What Can Qualify as Nursing Home Abuse?

The most well-known attribute about abuse is physical. Whenever most people who have never suffered abuse before then start to think about the idea of abuse, usually what comes to mind is the most obvious. They might think about bruises and cut lips. A lot of people who have never been abused before might imagine that it’s always painstakingly obvious – and that it’s easy to just walk away from when nothing could be farther from the truth.

Sometimes, abuse is quiet; sometimes, the victim is led to believe they deserve it; sometimes, neither the abuser nor the abuse know that there is abuse going on.

One such example of this is nursing home abuse. According to the website of the lawyers with Pohl and Berk, it is sometimes difficult to detect when abuse of this nature is actually happening. People often expect it to be obvious when, really, it isn’t. Simple insufficiency or incompetence of staff can constitute as nursing home abuse, believe it or not. Every home must not only be equipped with appropriate facilities but must also be staffed in enough capable professionals.

Each person admitted into a home should be given specialized, individual care. It’s the same basic principle of a usual hospital: you wouldn’t give the medication of a diabetic person to someone with meningitis or something of the like. Every individual admitted for care needs to be treated individually and specifically, which is why it is so important that a nursing home abides by the expected standard of care at all times.

If you or someone you know has a relative that you suspect is being abused at a nursing home, it is then the most appropriate course of action to contact professional, experienced help immediately in order to investigate your suspicions or initial investigations. Just remember that abuse isn’t always loud – sometimes it is quiet and needs to be paid attention to before it is then noticeable.

Saving Your Loved One from Nursing Home Abuse

There are about 16,000 nursing homes all across the US, all of which promising to offer quality care and a homely shelter to more than a million elders, accident victims who require therapy and rehabilitation, and mentally incapacitated young adults. Family members take their loved one to a nursing home facility where they believe the latter will receive the best amount of attention and care which they can no longer provide due to work and other demands of daily living. But, rather than being rest assured that their loved one is finally in an environment where they will be cared for, they become bothered with worry over the real situation in nursing homes due to the widespread news of neglect and abuses being committed against residents.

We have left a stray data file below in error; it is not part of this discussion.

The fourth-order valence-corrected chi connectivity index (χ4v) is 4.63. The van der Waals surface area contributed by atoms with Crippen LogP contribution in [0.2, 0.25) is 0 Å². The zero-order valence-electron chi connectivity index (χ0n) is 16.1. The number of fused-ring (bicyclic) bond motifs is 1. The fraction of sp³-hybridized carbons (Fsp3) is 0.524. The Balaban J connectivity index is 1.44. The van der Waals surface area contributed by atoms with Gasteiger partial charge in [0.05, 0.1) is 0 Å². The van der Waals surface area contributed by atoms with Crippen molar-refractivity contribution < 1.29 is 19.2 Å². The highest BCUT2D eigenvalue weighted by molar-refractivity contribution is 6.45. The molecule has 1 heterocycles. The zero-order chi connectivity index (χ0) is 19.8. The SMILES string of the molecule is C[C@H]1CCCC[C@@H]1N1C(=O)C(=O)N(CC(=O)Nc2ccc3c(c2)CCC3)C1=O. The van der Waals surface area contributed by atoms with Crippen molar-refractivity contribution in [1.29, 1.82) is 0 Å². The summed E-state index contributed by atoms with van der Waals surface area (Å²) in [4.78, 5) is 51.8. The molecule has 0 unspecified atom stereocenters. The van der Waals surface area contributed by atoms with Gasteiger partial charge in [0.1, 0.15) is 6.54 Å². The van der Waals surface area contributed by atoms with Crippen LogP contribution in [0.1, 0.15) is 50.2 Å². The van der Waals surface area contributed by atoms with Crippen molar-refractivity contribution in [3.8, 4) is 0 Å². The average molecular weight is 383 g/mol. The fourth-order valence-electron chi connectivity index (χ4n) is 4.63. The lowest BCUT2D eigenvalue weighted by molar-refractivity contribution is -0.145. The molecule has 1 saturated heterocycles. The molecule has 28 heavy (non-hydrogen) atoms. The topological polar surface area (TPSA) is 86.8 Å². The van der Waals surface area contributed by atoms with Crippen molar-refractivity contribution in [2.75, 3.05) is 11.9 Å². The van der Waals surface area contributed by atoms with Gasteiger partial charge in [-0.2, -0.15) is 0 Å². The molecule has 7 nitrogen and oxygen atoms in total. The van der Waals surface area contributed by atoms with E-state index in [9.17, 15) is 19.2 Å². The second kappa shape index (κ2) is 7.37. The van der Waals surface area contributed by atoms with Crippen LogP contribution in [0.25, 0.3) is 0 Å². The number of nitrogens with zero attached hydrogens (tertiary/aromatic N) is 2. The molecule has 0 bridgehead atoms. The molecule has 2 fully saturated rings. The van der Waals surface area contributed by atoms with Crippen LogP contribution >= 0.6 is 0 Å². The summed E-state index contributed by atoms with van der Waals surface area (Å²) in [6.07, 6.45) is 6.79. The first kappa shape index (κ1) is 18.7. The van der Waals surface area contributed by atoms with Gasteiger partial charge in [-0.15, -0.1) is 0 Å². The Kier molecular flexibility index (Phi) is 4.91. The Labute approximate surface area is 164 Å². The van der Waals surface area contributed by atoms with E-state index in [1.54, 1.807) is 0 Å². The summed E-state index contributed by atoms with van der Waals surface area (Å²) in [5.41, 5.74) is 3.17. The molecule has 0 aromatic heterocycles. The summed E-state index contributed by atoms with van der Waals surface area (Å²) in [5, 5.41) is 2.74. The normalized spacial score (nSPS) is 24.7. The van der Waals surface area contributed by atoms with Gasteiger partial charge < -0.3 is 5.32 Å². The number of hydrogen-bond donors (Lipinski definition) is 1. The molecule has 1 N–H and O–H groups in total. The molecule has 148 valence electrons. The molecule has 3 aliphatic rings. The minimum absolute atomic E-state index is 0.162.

According to the website of the LaMarca Law Group, P.C., nursing home abuse can take many forms: there is physical abuse; financial abuse; sexual abuse (which is considered the most cruel and most humiliating); and, emotional abuse. Emotional abuse, specifically, against elders and other residents can be done through many different ways, such as scorn or ridicule, humiliation, being isolated from others, threats, behavior meant to scare, frequent disregard of resident’s needs, constant yelling and blaming, even in simplest mistakes.

Resident abuse and neglect are usually committed in facilities where there is not enough number of staff, nurse aids, and registered nurses. Due to the number of residents and their demanding needs nursing home employees are always overworked, tired and fatigued. These, coupled with the lack of training in some facilities, abuses and neglect are the most logical results.

According to the website of the Wisconsin nursing home abuse lawyers at Hotze Runkle, abuses, not always immediately obvious. If the abused residents do not talk about it or make their complaints obvious, then these abuses can go on unnoticed for a long time. Being observant of any sudden changes in residents’ behavior, however, may just reveal that something wrong is going on. Abused residents usually:

  • Suddenly begin to display low self-confidence
  • Avoid having eye contact with their visiting kin and other residents
  • Suddenly become more silent, avoiding to talk about details
  • Start feeling afraid and disturbed
  • Become withdrawn and depressed
  • Begin to show mood swings

If you are able to sense any sign of abuse committed against your loved one living in a nursing home facility, rather than force him or her to talk and open up, which may be very unlikely anyway, the better thing to do can be to seek legal assistance from a skilled lawyer who may be able to help you find out the veracity of your hunch and so save your loved one from further harm.